While Dutch explorers were the first Europeans to sight New Zealand in 1642, it was another 127 years before the next recorded encounter between Europeans and Māori took place. It was the British, in 1840, who claimed New Zealand and brokered a treaty with dozens of Māori chiefs. That document, the Treaty of Waitangi, is now the legal basis for righting grievances that stemmed from conflict with European settlers, dispossession of Māori land and capital, and alienation of culture and language.

    Proponents of change argue that the country’s official name has only a glancing link to its history and less connection to how it has evolved since the mid-1970s, when a law change established a framework for compensating Māori iwi—tribal groups—and helped usher in a Māori cultural renaissance.

    Some opponents believe Aotearoa is a modern invention, popularized by a late 19th-century history book. However, it appears in New Zealand newspapers from the mid-19th century, pointing to its earlier origins.

    “I think it’s divisive,” said Whanganui city councilor Charlie Anderson, a retired air-ambulance pilot who a decade ago campaigned to keep the anglicized Wanganui as the city’s name. “We can’t keep just changing history for the sake of it.”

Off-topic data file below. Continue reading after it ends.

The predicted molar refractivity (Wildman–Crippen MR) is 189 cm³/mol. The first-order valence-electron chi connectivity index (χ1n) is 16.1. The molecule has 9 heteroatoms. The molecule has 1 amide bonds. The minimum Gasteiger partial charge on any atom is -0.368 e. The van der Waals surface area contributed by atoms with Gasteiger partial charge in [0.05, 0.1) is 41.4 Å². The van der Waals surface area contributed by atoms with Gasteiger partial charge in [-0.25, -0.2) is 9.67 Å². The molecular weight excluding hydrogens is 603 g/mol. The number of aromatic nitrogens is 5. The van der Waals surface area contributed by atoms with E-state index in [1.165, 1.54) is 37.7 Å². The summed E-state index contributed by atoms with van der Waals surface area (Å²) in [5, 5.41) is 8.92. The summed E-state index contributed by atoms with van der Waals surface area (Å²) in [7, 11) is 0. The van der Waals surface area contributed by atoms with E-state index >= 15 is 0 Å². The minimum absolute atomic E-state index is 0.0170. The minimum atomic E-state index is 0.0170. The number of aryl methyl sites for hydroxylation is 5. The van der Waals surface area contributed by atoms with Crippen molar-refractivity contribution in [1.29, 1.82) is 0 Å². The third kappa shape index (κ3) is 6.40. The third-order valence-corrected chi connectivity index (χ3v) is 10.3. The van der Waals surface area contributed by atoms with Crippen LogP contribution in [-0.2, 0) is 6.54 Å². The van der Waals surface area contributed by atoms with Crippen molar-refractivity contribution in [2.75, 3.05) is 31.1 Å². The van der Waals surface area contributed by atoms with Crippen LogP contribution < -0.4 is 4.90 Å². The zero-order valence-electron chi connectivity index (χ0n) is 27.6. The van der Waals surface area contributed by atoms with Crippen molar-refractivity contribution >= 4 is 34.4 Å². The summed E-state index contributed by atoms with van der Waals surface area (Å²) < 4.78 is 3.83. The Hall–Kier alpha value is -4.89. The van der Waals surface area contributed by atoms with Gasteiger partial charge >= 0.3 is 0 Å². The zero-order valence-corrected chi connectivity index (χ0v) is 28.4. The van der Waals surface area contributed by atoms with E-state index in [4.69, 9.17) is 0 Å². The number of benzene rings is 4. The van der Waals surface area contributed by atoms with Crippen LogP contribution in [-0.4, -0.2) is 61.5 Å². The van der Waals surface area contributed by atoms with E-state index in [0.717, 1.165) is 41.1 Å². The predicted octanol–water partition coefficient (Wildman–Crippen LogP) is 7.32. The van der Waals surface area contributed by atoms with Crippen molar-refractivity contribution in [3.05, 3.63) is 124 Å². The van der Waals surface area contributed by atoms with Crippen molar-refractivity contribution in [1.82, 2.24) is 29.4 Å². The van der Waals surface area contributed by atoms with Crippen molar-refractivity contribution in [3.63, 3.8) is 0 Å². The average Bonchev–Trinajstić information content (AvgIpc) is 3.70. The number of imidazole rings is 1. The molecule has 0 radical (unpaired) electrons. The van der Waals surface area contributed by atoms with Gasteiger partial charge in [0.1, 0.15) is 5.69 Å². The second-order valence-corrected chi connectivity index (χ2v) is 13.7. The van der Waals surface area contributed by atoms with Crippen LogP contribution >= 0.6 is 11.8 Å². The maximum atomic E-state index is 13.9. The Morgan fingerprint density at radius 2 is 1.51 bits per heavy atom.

Within Māori society, Aotearoa isn’t accepted across the country. When translated into Māori, New Zealand is Nu Tirene, which first appeared in the 1830s but isn’t part of modern vernacular.
    Attitudes can be slow to shift in New Zealand, a country of some five million people. New Zealanders rejected a new national flag in a referendum six years ago. Citizens have shown little appetite for removing the British monarch as head of state, even though Queen Elizabeth II resides nearly 12,000 miles away in London and last visited New Zealand two decades ago.

    As mayor of Queenstown, Jim Boult is part of a council drive to get local businesses to change Wakatipu, the alpine tourist town’s picturesque lake, to Whakatipu so that it is correct in Māori. The campaign has faced little pushback, he said.

    Still, Mr. Boult worries that changing the country’s name would damage the tourism industry because New Zealand is an established, strong brand internationally.

    “It would be akin to BMW rebranding as Bavarian Motors,” he said.



    Source

    © Copyright Original Source



    Now star can correct me if I'm wrong, but I thought that Aotearoa was what the Māori living on the North Island called that island and it didn't extend to the South Island which was called something else by its Māori inhabitants.
    A white colonized country, oppressors of their native population, now want to change their name to a native name. Talk about Cultural Appropriation.

    Comment


    • #3
      Originally posted by CivilDiscourse View Post

      A white colonized country, oppressors of their native population, now want to change their name to a native name. Talk about Cultural Appropriation.
      IF I'm correct in remembering that Aotearoa was what the Māori on the North Island called that island but the Māori on the South Island (the larger of the two) had a different name for their home (Waipounamu?), this looks like the typical what difference does it make, they all look alike mentality in play.